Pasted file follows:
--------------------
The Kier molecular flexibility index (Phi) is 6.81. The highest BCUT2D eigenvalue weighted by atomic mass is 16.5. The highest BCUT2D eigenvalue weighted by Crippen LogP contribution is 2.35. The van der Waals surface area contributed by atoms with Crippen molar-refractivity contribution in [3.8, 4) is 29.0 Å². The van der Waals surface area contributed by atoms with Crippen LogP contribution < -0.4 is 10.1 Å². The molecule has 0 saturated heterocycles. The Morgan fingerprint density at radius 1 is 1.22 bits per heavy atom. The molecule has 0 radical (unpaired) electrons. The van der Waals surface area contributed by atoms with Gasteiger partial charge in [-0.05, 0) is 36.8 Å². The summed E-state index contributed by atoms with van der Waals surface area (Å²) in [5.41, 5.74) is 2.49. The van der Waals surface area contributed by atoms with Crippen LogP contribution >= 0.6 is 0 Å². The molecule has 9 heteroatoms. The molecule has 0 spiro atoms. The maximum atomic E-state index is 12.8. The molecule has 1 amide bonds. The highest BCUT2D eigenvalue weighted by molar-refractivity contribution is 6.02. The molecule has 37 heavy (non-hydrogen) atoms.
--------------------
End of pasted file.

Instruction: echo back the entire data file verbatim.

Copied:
The Kier molecular flexibility index (Phi) is 6.81. The highest BCUT2D eigenvalue weighted by atomic mass is 16.5. The highest BCUT2D eigenvalue weighted by Crippen LogP contribution is 2.35. The van der Waals surface area contributed by atoms with Crippen molar-refractivity contribution in [3.8, 4) is 29.0 Å². The van der Waals surface area contributed by atoms with Crippen LogP contribution < -0.4 is 10.1 Å². The molecule has 0 saturated heterocycles. The Morgan fingerprint density at radius 1 is 1.22 bits per heavy atom. The molecule has 0 radical (unpaired) electrons. The van der Waals surface area contributed by atoms with Gasteiger partial charge in [-0.05, 0) is 36.8 Å². The summed E-state index contributed by atoms with van der Waals surface area (Å²) in [5.41, 5.74) is 2.49. The van der Waals surface area contributed by atoms with Crippen LogP contribution >= 0.6 is 0 Å². The molecule has 9 heteroatoms. The molecule has 0 spiro atoms. The maximum atomic E-state index is 12.8. The molecule has 1 amide bonds. The highest BCUT2D eigenvalue weighted by molar-refractivity contribution is 6.02. The molecule has 37 heavy (non-hydrogen) atoms.